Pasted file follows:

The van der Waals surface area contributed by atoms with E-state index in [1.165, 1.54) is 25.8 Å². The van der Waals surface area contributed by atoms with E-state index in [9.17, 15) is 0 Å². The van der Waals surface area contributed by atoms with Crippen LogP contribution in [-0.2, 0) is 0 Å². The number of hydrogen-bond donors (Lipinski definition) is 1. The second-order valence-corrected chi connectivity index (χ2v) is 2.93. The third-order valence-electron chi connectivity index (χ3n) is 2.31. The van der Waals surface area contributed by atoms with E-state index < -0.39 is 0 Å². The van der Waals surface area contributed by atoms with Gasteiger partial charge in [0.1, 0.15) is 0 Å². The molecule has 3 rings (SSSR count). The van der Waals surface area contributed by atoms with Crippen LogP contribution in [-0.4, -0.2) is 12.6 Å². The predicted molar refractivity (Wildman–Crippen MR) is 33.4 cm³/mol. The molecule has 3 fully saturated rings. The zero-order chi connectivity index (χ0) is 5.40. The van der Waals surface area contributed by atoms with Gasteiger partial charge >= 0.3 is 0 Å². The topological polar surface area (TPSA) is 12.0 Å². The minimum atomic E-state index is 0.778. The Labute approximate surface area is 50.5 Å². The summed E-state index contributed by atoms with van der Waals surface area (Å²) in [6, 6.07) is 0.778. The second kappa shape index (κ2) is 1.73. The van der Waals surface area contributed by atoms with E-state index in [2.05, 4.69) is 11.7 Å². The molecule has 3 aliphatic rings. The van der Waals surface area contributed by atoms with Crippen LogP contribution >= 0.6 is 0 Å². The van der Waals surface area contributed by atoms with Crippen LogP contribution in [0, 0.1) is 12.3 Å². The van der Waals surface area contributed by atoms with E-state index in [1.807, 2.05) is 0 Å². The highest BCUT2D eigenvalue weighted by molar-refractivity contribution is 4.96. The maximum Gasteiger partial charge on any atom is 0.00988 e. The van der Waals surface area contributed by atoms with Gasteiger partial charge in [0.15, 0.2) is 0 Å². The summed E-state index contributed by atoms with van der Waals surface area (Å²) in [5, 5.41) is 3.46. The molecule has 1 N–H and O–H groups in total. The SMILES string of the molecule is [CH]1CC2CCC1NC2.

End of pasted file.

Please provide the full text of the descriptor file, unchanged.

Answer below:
The van der Waals surface area contributed by atoms with E-state index in [1.165, 1.54) is 25.8 Å². The van der Waals surface area contributed by atoms with E-state index in [9.17, 15) is 0 Å². The van der Waals surface area contributed by atoms with Crippen LogP contribution in [-0.2, 0) is 0 Å². The number of hydrogen-bond donors (Lipinski definition) is 1. The second-order valence-corrected chi connectivity index (χ2v) is 2.93. The third-order valence-electron chi connectivity index (χ3n) is 2.31. The van der Waals surface area contributed by atoms with E-state index < -0.39 is 0 Å². The van der Waals surface area contributed by atoms with Gasteiger partial charge in [0.1, 0.15) is 0 Å². The molecule has 3 rings (SSSR count). The van der Waals surface area contributed by atoms with Crippen LogP contribution in [-0.4, -0.2) is 12.6 Å². The predicted molar refractivity (Wildman–Crippen MR) is 33.4 cm³/mol. The molecule has 3 fully saturated rings. The zero-order chi connectivity index (χ0) is 5.40. The van der Waals surface area contributed by atoms with Gasteiger partial charge >= 0.3 is 0 Å². The topological polar surface area (TPSA) is 12.0 Å². The minimum atomic E-state index is 0.778. The Labute approximate surface area is 50.5 Å². The summed E-state index contributed by atoms with van der Waals surface area (Å²) in [6, 6.07) is 0.778. The second kappa shape index (κ2) is 1.73. The van der Waals surface area contributed by atoms with E-state index in [2.05, 4.69) is 11.7 Å². The molecule has 3 aliphatic rings. The van der Waals surface area contributed by atoms with Crippen LogP contribution >= 0.6 is 0 Å². The van der Waals surface area contributed by atoms with Crippen LogP contribution in [0, 0.1) is 12.3 Å². The van der Waals surface area contributed by atoms with E-state index in [1.807, 2.05) is 0 Å². The highest BCUT2D eigenvalue weighted by molar-refractivity contribution is 4.96. The maximum Gasteiger partial charge on any atom is 0.00988 e. The van der Waals surface area contributed by atoms with Gasteiger partial charge in [0.15, 0.2) is 0 Å². The summed E-state index contributed by atoms with van der Waals surface area (Å²) in [5, 5.41) is 3.46. The molecule has 1 N–H and O–H groups in total. The SMILES string of the molecule is [CH]1CC2CCC1NC2.